Michael Bruno, 64, an Israeli economist, former World Bank vice president and head of the Bank of Israel, died Wednesday in Jerusalem. Bruno held several key economic posts and was part of the group that formulated the government's economic stabilization policy between 1988 and 1991. The plan reined in Israel's spiraling inflation rate.
Tom Green,55, a senior entertainment writer for USA Today, died Tuesday in Los Angeles of complications of pancreatitis.
His 14-year-career with USA Today began with the newspaper's inception. Green opened the Los Angeles bureau in 1982 and later was bureau chief and entertainment editor. In the last 14 years, Green had interviewed virtually every top actor, director and producer.
He previously worked for the Press-Enterprise in Riverside, Calif., the Sun-Telegram in San Bernardino, Calif., and the Democrat and Chronicle in Rochester, N.Y.
Aram Karamanoukian,86, a retired Syrian general and senator who became a scholar in Paris and then in his adopted home of the United States, died Monday in Fort Lee, N.J., of cancer.
Karamanoukian earned a doctorate in international law at the Sorbonne in Paris at age 62. His thesis was revised and published as a book, "Foreigners and Military Service."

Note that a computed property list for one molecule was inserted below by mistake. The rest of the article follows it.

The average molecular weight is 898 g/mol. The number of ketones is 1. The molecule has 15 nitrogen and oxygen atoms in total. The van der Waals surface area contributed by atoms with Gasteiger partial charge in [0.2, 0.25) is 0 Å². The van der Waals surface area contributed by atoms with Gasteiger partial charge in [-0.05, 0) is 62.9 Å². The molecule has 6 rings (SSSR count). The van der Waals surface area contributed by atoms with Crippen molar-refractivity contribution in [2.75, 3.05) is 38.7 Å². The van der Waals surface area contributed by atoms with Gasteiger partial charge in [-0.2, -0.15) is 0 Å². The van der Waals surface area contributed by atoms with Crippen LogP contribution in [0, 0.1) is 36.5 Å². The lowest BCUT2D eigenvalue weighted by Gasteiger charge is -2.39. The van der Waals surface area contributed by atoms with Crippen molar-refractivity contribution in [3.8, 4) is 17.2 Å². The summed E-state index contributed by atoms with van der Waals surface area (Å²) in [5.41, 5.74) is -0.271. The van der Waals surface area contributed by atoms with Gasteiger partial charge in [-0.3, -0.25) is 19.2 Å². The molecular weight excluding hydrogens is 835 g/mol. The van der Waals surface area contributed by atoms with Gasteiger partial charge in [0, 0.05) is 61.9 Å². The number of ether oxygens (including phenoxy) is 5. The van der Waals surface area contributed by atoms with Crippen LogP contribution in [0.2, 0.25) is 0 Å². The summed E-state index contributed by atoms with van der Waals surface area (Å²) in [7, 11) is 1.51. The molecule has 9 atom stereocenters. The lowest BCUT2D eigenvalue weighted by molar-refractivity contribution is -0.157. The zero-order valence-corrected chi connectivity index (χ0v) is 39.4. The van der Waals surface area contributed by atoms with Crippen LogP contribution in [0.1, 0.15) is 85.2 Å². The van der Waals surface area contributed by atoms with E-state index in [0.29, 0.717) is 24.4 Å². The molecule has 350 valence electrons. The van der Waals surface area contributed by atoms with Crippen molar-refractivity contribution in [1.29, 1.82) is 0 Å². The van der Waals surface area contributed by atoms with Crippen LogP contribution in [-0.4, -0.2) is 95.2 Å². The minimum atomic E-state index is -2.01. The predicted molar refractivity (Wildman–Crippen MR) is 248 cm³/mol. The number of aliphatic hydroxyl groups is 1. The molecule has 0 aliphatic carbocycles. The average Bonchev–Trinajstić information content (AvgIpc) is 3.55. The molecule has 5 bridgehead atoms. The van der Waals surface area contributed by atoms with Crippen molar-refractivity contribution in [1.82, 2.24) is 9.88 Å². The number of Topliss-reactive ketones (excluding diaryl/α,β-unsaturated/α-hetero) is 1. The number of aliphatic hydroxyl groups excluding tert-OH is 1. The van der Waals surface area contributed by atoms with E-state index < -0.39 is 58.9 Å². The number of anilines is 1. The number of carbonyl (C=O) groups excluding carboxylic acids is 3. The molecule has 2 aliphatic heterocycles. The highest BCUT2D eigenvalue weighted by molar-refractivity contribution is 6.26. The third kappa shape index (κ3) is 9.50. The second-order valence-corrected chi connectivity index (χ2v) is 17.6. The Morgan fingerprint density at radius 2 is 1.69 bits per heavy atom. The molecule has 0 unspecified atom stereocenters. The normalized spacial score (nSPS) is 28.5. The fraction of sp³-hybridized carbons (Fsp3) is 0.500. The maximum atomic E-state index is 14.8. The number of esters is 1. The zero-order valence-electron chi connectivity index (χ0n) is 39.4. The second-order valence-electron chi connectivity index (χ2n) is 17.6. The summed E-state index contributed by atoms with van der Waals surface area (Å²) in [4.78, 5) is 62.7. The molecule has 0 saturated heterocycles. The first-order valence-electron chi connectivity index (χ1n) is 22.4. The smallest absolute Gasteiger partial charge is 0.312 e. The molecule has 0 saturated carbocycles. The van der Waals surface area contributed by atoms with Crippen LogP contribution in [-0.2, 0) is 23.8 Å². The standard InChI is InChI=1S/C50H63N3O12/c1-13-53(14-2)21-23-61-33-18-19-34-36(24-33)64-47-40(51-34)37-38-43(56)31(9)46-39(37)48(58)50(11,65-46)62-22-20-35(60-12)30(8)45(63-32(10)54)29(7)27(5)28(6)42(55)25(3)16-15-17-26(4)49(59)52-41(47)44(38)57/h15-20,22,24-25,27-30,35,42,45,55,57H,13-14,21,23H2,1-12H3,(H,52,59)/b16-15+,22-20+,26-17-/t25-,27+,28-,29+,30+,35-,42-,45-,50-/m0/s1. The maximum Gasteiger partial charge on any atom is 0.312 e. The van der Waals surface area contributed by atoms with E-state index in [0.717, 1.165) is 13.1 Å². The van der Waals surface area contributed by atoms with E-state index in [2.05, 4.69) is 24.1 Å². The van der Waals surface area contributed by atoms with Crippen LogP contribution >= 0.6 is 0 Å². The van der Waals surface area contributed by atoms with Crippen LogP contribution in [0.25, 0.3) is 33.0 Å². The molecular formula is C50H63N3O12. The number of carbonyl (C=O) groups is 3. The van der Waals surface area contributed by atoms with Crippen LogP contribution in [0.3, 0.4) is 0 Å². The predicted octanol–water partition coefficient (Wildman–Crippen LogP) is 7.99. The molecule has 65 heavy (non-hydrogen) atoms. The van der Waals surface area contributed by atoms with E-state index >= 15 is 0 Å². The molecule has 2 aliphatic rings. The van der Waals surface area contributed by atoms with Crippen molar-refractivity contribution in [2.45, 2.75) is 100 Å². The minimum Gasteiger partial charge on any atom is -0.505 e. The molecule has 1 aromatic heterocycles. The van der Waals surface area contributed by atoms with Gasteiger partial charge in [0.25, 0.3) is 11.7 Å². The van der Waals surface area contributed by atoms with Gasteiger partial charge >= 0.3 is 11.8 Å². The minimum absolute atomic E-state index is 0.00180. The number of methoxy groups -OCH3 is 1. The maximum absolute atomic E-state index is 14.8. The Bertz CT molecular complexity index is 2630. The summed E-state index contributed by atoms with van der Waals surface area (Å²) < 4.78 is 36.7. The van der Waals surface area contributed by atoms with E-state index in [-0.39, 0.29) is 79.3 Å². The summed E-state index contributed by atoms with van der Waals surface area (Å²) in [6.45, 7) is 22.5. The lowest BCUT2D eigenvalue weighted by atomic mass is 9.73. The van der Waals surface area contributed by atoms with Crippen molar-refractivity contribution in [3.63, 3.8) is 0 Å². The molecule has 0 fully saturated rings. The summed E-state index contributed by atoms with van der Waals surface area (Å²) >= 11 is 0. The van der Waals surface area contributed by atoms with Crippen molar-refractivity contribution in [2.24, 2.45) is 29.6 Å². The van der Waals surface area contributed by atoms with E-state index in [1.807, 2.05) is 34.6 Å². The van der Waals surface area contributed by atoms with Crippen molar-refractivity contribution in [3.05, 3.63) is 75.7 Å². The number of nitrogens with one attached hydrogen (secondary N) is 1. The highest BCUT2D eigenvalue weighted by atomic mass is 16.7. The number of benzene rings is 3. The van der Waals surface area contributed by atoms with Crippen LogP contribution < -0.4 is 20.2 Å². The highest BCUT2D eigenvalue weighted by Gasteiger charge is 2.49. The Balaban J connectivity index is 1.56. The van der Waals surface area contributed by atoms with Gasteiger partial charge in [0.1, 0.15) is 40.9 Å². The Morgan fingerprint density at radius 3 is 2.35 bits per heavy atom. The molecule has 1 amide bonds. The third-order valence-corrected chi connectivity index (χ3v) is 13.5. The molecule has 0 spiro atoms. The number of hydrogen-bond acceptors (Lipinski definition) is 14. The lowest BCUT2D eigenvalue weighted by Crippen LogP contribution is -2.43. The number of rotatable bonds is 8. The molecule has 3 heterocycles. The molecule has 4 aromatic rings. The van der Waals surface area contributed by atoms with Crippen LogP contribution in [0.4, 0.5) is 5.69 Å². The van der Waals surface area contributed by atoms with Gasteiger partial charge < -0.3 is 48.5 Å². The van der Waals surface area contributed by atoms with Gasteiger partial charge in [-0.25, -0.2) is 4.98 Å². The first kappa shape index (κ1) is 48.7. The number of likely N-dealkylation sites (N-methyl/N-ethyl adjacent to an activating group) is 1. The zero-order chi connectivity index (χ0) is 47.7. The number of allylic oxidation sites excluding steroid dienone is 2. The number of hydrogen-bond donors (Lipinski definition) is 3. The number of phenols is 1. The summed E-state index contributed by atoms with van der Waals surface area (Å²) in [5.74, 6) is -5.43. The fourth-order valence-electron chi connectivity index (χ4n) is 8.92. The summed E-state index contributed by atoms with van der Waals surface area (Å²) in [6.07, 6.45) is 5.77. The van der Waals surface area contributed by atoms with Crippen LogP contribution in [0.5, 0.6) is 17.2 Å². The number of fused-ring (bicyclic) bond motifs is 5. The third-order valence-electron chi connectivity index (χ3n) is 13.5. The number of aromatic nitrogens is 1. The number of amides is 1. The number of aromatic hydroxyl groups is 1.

In 1990, he passed his citizenship exam and was honored by the executive board of the New Jersey Association for Lifetime Learning as the Outstanding Adult Learner from Bergen County for the 1989-1990 school year.
Pursing a military career, Karamanoukian graduated from the Ecole de Guerre in Paris in the early 1930s.
Al Schottelkotte, 69, veteran newsman and Scripps Howard executive, died Wednesday of cancer at his rural home in southern Indiana. Schottelkotte, a former reporter for the Cincinnati Enquirer who pioneered television news in his 35 years at WCPO-TV, had been battling cancer for about two years.
Clayton Tonnemaker,68, an All-America lineman at the University Minnesota who later played for the Green Bay Packers, died Wednesday in St. Paul, Minn., of complications after heart and lung surgery.
A member of the College Football Hall of Fame, Tonnemaker started at center and linebacker for the Gophers from 1946 to 1949. He joined Green Bay as a first-round draft pick in 1950.
Tonnemaker was a vice president until 1975 for Cargill Inc., the commodities trading and food processing company. He also ran a coal mine in Montana, and later imported industrial equipment.